The second rule about diagnosis in the disability hierarchy is don't get a mental health diagnosis. It's a very common experience among people with chronic physical illness – especially but not exclusively women – to have our problems initially dismissed as “all in the mind” or dismissed with an actual mental health label. The problem here is the word dismissed. Because it doesn't matter how dramatic an illness is manifesting itself, the mere suggestion that it could be psychological means that it doesn't count. It is of your own making. It might as well be something that you chose to experience.
Misdiagnosis needn't be a massively traumatic experience. Let's take an imaginary person called Bonny who has Lupus. If she was misdiagnosed with MS for a while, then as long as they figured out the mistake before it became dangerous, then that really wouldn't be a problem. Conditions manifest themselves atypically. Details are missed. Accidents happen. Once I was told I had an inflamed hernia and it turned out to be constipation. I was relieved (eventually - ha ha ha! Sorry). If it had been the other way round I would have been anxious but not offended.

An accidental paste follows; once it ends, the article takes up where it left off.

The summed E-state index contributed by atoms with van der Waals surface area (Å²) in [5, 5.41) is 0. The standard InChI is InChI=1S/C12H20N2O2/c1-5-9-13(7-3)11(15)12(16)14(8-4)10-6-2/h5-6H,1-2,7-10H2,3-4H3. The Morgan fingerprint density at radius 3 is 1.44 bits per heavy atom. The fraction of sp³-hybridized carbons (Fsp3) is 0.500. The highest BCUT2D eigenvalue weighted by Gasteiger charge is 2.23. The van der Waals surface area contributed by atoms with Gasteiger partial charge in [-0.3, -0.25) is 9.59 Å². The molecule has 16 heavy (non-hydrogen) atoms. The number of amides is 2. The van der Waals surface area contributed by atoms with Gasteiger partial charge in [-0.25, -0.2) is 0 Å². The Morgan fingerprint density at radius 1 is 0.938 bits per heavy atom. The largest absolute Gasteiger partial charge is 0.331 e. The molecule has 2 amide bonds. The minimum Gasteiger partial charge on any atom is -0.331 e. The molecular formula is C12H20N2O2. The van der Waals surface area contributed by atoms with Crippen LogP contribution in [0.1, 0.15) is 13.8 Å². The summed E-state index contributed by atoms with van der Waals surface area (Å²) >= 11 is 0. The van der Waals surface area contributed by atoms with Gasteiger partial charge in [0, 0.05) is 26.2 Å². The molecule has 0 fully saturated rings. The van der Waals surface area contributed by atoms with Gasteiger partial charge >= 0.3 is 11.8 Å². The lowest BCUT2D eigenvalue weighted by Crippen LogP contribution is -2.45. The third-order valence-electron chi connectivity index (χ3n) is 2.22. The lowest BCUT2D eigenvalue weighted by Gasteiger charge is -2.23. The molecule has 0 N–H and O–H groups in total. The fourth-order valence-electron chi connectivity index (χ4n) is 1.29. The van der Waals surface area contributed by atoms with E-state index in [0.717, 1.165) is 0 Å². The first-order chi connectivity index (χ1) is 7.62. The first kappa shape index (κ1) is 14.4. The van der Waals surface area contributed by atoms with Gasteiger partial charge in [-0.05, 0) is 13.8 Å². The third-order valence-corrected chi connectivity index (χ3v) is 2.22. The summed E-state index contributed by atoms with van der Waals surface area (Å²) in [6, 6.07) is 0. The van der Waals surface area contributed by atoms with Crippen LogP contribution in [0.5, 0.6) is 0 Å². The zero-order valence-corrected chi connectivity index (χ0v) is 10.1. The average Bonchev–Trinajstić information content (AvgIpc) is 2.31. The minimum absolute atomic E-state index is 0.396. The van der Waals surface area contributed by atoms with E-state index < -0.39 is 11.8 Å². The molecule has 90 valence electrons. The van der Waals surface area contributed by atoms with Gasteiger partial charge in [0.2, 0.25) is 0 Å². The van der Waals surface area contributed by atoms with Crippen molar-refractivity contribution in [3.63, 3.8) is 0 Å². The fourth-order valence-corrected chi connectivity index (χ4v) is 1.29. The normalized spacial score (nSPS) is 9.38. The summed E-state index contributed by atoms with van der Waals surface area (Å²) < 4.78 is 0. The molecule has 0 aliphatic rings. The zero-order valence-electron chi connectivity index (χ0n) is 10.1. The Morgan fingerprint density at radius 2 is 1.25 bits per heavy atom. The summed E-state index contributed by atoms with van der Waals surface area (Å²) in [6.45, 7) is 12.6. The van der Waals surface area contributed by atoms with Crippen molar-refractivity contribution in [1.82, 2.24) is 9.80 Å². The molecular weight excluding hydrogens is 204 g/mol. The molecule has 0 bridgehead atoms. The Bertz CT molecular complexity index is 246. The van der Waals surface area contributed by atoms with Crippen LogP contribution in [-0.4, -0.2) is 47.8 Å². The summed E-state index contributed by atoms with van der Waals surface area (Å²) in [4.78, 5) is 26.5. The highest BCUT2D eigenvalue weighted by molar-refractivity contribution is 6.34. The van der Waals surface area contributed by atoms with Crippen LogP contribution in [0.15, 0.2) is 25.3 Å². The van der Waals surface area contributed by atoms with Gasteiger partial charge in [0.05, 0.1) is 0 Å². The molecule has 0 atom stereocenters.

But say Bonny is misdiagnosed with depression. This ought not to be any kind of problem. A doctor taking all the information into account and proposing depression as a diagnosis ought not to be insulting. But the way Bonny is treated will be. This treatment may sometimes start with the doctors themselves, but if not family, friends, colleagues and employers will certainly oblige...